In these attempts at definition, Langewiesche rightly criticizes the one-sided definition of the concept of the nation based on the positive, participatory element, while Dann assigns the aggressive side associated with negative associations to nationalism. Dann explains nationalism as "a political behavior that is not based on the equality of all people and nations, but rather intolerantly assesses and treats individual peoples and nations as inferior or as enemies."25 Although this tendency is inherent in every national movement, then tries to differentiate it from positive occupied patriotism. Such a dichotomy, as will be shown below, is not possible. To the definition of the term “nation” one must add the aggressive potential that is in every nation. The principle applies to all national movements and nations: The demarcation to the outside forms the necessary counterpoint to the integration inwards.26

Elements of a term definition

In summary, research offers the following constituent elements for the concept of nation (without ranking):

  • a) Awareness of togetherness (national awareness)
  • b) Outward demarcation (and associated with it: internal integration)
  • c) Promise of participation27
  • d) Equal rights for citizens
  • e) a (at least partially) shared history
  • f) entitlement28 to a certain territory
  • g) Claim to sovereignty (together with f => nation state)
  • h) Solidarity with the members of the community29

These sub-elements do not have to be present all or at the same time in order to be able to speak of a modern nation. Therefore, they cannot form a basis for a meaningful definition of terms. In terms of a minimal description, it is certainly not sufficient to assume that a group of people forms a nation when they describe themselves as a nation.

A working definition of the term "nation" that is also suitable for history teaching could look like this:

A nation is a group of people who consider themselves to be part of one another, who lay claim to political self-determination in a certain territory and who are recognized by other groups.

The modern concept of the nation, which is linked to the idea of ​​the nation state and thereby differentiates itself from older conceptual understandings, has emerged in Europe since the middle of the 18th century. Even if nation states often strive for homogeneity, there are never homogeneous states. Every nation-state, whose idea of ​​a nation is shaped by the largest and / or most influential population group, always includes minorities of linguistic, religious, ethnic or similar nature. This fundamental phenomenon of the world that has been thinking in national categories for a little over 200 years leads to ever new social groups that are view it as a nation and strive for state sovereignty and thus to a continuous increase in the number of "national" states.30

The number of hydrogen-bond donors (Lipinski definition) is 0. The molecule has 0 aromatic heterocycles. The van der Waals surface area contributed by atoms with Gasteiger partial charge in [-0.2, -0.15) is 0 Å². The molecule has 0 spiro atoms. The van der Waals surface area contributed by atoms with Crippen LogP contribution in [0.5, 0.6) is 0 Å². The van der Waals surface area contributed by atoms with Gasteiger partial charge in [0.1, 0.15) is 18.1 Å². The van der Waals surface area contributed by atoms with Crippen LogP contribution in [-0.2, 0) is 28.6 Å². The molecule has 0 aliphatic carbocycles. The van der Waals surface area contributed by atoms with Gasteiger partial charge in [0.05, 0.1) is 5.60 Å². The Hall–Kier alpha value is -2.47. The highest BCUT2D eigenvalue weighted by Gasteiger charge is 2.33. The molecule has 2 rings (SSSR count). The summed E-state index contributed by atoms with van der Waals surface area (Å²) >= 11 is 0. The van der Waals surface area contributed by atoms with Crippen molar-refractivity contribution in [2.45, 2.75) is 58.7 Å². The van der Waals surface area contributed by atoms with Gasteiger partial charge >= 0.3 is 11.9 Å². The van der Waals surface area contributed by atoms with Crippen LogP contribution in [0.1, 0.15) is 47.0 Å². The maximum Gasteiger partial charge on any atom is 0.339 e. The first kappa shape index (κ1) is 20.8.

It follows from the foregoing that nations represent groups of people that change over time and are therefore subject to historical change. Since an exact definition of the term nation is not possible, these changes in the use of the term in history and the self-image of the respective groups can be examined and described, but a clear beginning or origin cannot be established. On the other hand, the distinction between an older, premodern, i.e. comprehensive medieval and early modern era, and a modern understanding of the nation that goes hand in hand with the development of nationalism is fundamental.

Certain characteristics that are ascribed to a social group as a nation, such as a common language, history or religion, are thus ascriptions or constructions that in rare cases can precede the formation of a nation and support the formation of an identity, or historically follow the formation of the state much more frequently and aim to homogenize the population with appropriate integration and exclusion mechanisms. Because of these mechanisms, the nation discourse never constructs just one, but always several nations, so that some nations initially emerged as foreign constructs. Nations are formed in a "multipolar demarcation", that is, other communities are also understood as nations, of which there are many and which are each understood as autonomous.31